Author Topic: MINI NEW HAVEN TRIP.  (Read 4540 times)

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Offline gabaghool

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MINI NEW HAVEN TRIP.
« on: October 11, 2011, 02:37:13 PM »
I took a mini New Haven ish trip yesterday.  Wanted to hit three places, got to two.  I wanted to hit ZUPPARDI'S, COLONY GRILL AND ROSELAND APPIZA.  Couldn't make it to Roseland.  I really wanted to see if it was as good as people say....as well as IF they really charged as much as I read about....but someother time I guess.

If you read up on Slice, ZUPPARDI'S is a NON wooster street pizzeria, one that DOESN'T have a coal oven, put has been listed as the best place in CT several times.  I've been to Pepe's, Sally's, and Modern....with modern my fav, but NONE of the three are places I am in love with.

Zuppardi's uses 4 ft Bakers Bride gas ovens.  I've only worked with 6 footers, so I guess they are 120,000 BTU units also.  Zuppardi's is best known for two pies...the fresh, shucked TO ORDER, clam pie....and their sausage pie, with the sausage made in house.

For being a place started in the 30's, it was cleaner and a tiny bit more modern than I thought it would be.  The place was empty when we got there, a little past 2 inthe afternoon.  Since the guy I was with didn't want clams, we got a largre sausage pizza.  Before describing it and asking my usual questions, I gotta tell you....I WAS THE SINGLE BEST PIZZA I HAVE EVER EATEN.

SIZE: 18".  Not quite round, which is totally NH. 

CRUST.  INCREDIBLE.  Unbelieveable.  Stupendous.  For me.  I know that others here would think that, but for me, heaven.  It was GB (I know Scott hates this) BUT, with plenty of char, in spots....the way I like it.  Not the whole rim, but some big bubbles were charred perfectly.  They use semolina to coat their peel before placing on the skin.  Im not a big semolina fan, but it worked.  This crust, TASTED, SMELLED, AND LOOKED like old fashioned italian peasant bread...it even had the small cracks in parts of the crust, just like ciabatta or pugliese cracks as it cools!!  The slice could be picked up and it stood straight, no drooping until at least half the pie was finished.  It had incredible texture, flavor, crispy but then chewy....just like Italian bread.

Now, last evening, the crust was totally soft, soggy..I WAS a bit dissappointed in that, but I mention it because it may give a clue on fermentation.  The crust was thin, but thicker than other NH style places.....typically, a 21-24oz ball will get you an 18 inch pizza, from the looks, I think it may have been 26-27 oz....though that seems a lot....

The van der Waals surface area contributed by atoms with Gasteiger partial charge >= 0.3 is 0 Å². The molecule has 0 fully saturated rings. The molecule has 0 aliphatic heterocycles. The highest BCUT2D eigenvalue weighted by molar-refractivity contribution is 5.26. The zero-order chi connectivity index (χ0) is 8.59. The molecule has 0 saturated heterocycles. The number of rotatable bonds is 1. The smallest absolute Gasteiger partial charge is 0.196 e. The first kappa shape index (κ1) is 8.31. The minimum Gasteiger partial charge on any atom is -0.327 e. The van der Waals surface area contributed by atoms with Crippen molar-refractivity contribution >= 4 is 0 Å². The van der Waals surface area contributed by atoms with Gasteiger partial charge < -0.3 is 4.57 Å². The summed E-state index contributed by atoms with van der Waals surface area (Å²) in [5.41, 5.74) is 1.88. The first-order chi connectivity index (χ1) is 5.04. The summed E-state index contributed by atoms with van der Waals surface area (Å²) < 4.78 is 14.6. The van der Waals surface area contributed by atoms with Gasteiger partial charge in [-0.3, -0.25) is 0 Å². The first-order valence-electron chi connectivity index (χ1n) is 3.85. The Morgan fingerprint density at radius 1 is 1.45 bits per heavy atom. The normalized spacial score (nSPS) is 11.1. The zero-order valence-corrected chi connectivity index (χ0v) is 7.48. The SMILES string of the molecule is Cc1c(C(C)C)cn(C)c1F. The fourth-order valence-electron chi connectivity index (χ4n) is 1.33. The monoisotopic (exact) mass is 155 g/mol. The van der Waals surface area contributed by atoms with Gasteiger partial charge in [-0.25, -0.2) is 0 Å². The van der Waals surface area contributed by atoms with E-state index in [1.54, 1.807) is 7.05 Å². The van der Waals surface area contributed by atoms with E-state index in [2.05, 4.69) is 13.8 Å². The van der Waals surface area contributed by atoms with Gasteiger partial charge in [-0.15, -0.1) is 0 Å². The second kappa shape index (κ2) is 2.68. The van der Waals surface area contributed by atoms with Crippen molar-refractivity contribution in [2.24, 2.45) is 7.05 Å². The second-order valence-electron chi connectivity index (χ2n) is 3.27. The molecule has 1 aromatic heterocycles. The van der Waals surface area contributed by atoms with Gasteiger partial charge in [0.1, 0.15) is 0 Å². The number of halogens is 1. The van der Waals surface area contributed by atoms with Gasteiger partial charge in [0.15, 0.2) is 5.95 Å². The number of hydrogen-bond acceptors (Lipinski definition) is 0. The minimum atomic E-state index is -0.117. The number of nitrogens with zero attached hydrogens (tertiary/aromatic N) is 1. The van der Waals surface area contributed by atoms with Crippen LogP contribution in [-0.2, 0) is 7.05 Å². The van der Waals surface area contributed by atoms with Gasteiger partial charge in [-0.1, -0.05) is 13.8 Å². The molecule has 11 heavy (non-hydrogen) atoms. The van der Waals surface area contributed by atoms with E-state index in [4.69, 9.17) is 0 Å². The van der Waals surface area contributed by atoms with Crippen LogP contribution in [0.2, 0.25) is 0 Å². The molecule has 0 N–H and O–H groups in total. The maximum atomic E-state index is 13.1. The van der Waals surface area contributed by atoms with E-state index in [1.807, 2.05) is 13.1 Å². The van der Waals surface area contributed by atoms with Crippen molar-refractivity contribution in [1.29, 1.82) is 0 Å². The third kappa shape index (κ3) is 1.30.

I tried to looks for empty flour bags, but I couldn't see any...my guess, a bread flour simply because, as scott and Chau have pointed out, as well as Lehmann, the crust was chewy as heck the next day.

But, the crust was SO different, could I have POSSIBLY have eaten a warm fermentation, same day dough??  Id be SHOCKED, but is was so different.......flavor was there, so MAYBE a preferment....but then again..this place has been around for nearly a century....old ways of doing things, preferment seems out of place.....don't know.

SAUCE.  Im a big, huge sauce fan, and the sauce was tasty...just not alot of it, which was a dissappointment.

CHEESE.  Whole milk, low moisture dry mozz, shredded...and a heavy hand....which would normally turn me off, since I am not a mozz fan, and I prefer fresh mozz loaf.  But this mooz was very, very tasty.  Knowing NH places, it probably was Calabro, a local cheese maker, but it didn't taste like it.  Again, it was very good mooz.

SAUSAGE.  Very, very good.....great actually. Made in house, I tasted pork, salt and fennel, just as it should be.  But it was saltier than mine, and I realize that its a good thing. And the way they placed in on the pie is right down my ally.  LARGE chunks.... not itty bitty pieces, because the pizza maker is afraid of it being raw.  And it wasn't perfectly placed on each pie, it was scattered, some pieces getting more mooz than others....Its a rule, in the biz, that every slice should be the same...but I don't like that, in someway it make a pie look too mechanized, I guess.

No fresh  basil, no oregano....these I wished they put on, but in keeping with NH, they weren't present.

A great pizza.....overall, probably the BEST non NY style pie I have ever eaten.  Now, how do I start deciphering that dough??